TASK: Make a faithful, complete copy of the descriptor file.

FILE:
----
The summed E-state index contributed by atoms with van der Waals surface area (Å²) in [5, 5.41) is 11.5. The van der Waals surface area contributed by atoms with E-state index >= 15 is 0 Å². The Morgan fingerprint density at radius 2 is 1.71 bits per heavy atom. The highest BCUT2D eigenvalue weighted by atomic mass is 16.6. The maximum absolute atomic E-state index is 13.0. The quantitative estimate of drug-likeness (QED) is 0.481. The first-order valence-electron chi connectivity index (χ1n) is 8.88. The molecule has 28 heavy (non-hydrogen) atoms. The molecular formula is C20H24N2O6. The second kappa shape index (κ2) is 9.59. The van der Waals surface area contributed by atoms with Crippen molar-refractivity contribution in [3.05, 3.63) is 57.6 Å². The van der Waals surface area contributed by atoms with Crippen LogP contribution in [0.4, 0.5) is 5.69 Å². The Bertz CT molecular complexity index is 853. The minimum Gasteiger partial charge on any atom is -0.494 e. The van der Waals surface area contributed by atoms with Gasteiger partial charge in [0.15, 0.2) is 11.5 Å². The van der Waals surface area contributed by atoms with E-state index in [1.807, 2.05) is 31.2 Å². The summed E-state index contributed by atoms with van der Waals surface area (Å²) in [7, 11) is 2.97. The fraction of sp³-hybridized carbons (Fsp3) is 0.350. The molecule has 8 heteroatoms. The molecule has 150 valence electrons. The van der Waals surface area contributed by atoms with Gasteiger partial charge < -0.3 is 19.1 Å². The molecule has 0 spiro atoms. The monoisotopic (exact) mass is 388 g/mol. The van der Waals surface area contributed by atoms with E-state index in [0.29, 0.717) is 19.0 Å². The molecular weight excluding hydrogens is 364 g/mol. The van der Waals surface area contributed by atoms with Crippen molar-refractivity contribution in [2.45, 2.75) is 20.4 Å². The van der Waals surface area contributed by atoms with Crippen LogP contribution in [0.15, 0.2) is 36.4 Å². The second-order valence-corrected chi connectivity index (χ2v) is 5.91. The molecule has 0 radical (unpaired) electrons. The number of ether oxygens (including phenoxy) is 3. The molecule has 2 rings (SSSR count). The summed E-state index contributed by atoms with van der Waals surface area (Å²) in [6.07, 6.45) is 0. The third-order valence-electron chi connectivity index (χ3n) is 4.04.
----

The summed E-state index contributed by atoms with van der Waals surface area (Å²) in [5, 5.41) is 11.5. The van der Waals surface area contributed by atoms with E-state index >= 15 is 0 Å². The Morgan fingerprint density at radius 2 is 1.71 bits per heavy atom. The highest BCUT2D eigenvalue weighted by atomic mass is 16.6. The maximum absolute atomic E-state index is 13.0. The quantitative estimate of drug-likeness (QED) is 0.481. The first-order valence-electron chi connectivity index (χ1n) is 8.88. The molecule has 28 heavy (non-hydrogen) atoms. The molecular formula is C20H24N2O6. The second kappa shape index (κ2) is 9.59. The van der Waals surface area contributed by atoms with Crippen molar-refractivity contribution in [3.05, 3.63) is 57.6 Å². The van der Waals surface area contributed by atoms with Crippen LogP contribution in [0.4, 0.5) is 5.69 Å². The Bertz CT molecular complexity index is 853. The minimum Gasteiger partial charge on any atom is -0.494 e. The van der Waals surface area contributed by atoms with Gasteiger partial charge in [0.15, 0.2) is 11.5 Å². The van der Waals surface area contributed by atoms with E-state index in [1.807, 2.05) is 31.2 Å². The summed E-state index contributed by atoms with van der Waals surface area (Å²) in [7, 11) is 2.97. The fraction of sp³-hybridized carbons (Fsp3) is 0.350. The molecule has 8 heteroatoms. The molecule has 150 valence electrons. The van der Waals surface area contributed by atoms with Gasteiger partial charge < -0.3 is 19.1 Å². The molecule has 0 spiro atoms. The monoisotopic (exact) mass is 388 g/mol. The van der Waals surface area contributed by atoms with E-state index in [0.29, 0.717) is 19.0 Å². The molecular weight excluding hydrogens is 364 g/mol. The van der Waals surface area contributed by atoms with Crippen molar-refractivity contribution in [2.45, 2.75) is 20.4 Å². The van der Waals surface area contributed by atoms with Crippen LogP contribution in [0.15, 0.2) is 36.4 Å². The second-order valence-corrected chi connectivity index (χ2v) is 5.91. The molecule has 0 radical (unpaired) electrons. The number of ether oxygens (including phenoxy) is 3. The molecule has 2 rings (SSSR count). The summed E-state index contributed by atoms with van der Waals surface area (Å²) in [6.07, 6.45) is 0. The third-order valence-electron chi connectivity index (χ3n) is 4.04.